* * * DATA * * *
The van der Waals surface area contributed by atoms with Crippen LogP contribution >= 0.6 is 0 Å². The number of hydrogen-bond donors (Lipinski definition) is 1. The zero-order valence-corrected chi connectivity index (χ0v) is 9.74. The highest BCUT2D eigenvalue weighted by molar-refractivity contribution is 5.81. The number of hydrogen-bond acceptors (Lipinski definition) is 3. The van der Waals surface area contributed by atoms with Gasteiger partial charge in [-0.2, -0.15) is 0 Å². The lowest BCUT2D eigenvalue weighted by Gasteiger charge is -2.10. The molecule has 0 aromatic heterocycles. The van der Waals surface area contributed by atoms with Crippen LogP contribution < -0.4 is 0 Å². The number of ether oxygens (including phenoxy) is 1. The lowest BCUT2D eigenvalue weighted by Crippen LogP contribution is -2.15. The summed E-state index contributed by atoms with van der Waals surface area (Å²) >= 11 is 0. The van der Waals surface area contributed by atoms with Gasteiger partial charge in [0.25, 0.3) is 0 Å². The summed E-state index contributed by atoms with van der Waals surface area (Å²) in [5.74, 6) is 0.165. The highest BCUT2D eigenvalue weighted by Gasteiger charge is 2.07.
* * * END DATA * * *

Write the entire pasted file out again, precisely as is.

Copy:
The van der Waals surface area contributed by atoms with Crippen LogP contribution >= 0.6 is 0 Å². The number of hydrogen-bond donors (Lipinski definition) is 1. The zero-order valence-corrected chi connectivity index (χ0v) is 9.74. The highest BCUT2D eigenvalue weighted by molar-refractivity contribution is 5.81. The number of hydrogen-bond acceptors (Lipinski definition) is 3. The van der Waals surface area contributed by atoms with Gasteiger partial charge in [-0.2, -0.15) is 0 Å². The lowest BCUT2D eigenvalue weighted by Gasteiger charge is -2.10. The molecule has 0 aromatic heterocycles. The van der Waals surface area contributed by atoms with Crippen LogP contribution < -0.4 is 0 Å². The number of ether oxygens (including phenoxy) is 1. The lowest BCUT2D eigenvalue weighted by Crippen LogP contribution is -2.15. The summed E-state index contributed by atoms with van der Waals surface area (Å²) >= 11 is 0. The van der Waals surface area contributed by atoms with Gasteiger partial charge in [0.25, 0.3) is 0 Å². The summed E-state index contributed by atoms with van der Waals surface area (Å²) in [5.74, 6) is 0.165. The highest BCUT2D eigenvalue weighted by Gasteiger charge is 2.07.